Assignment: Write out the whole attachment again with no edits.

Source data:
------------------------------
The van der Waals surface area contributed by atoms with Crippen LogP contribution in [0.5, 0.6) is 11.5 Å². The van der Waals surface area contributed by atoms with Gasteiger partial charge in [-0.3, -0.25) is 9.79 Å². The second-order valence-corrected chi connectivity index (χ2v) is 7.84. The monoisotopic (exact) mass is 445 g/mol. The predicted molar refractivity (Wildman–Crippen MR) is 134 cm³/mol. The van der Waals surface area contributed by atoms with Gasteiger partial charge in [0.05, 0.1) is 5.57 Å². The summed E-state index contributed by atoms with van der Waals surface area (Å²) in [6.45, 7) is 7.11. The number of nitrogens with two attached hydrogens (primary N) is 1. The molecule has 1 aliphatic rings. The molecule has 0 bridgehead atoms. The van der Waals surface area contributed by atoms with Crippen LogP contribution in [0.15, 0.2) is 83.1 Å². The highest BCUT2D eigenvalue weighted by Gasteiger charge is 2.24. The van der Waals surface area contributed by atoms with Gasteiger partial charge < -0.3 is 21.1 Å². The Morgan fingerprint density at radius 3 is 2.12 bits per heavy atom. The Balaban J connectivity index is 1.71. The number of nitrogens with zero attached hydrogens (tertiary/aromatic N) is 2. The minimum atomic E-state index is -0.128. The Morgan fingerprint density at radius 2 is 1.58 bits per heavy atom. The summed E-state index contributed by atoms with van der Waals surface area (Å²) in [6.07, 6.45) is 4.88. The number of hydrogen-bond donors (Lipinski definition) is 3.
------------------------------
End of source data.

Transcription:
The van der Waals surface area contributed by atoms with Crippen LogP contribution in [0.5, 0.6) is 11.5 Å². The van der Waals surface area contributed by atoms with Gasteiger partial charge in [-0.3, -0.25) is 9.79 Å². The second-order valence-corrected chi connectivity index (χ2v) is 7.84. The monoisotopic (exact) mass is 445 g/mol. The predicted molar refractivity (Wildman–Crippen MR) is 134 cm³/mol. The van der Waals surface area contributed by atoms with Gasteiger partial charge in [0.05, 0.1) is 5.57 Å². The summed E-state index contributed by atoms with van der Waals surface area (Å²) in [6.45, 7) is 7.11. The number of nitrogens with two attached hydrogens (primary N) is 1. The molecule has 1 aliphatic rings. The molecule has 0 bridgehead atoms. The van der Waals surface area contributed by atoms with Crippen LogP contribution in [0.15, 0.2) is 83.1 Å². The highest BCUT2D eigenvalue weighted by Gasteiger charge is 2.24. The van der Waals surface area contributed by atoms with Gasteiger partial charge < -0.3 is 21.1 Å². The Morgan fingerprint density at radius 3 is 2.12 bits per heavy atom. The Balaban J connectivity index is 1.71. The number of nitrogens with zero attached hydrogens (tertiary/aromatic N) is 2. The minimum atomic E-state index is -0.128. The Morgan fingerprint density at radius 2 is 1.58 bits per heavy atom. The summed E-state index contributed by atoms with van der Waals surface area (Å²) in [6.07, 6.45) is 4.88. The number of hydrogen-bond donors (Lipinski definition) is 3.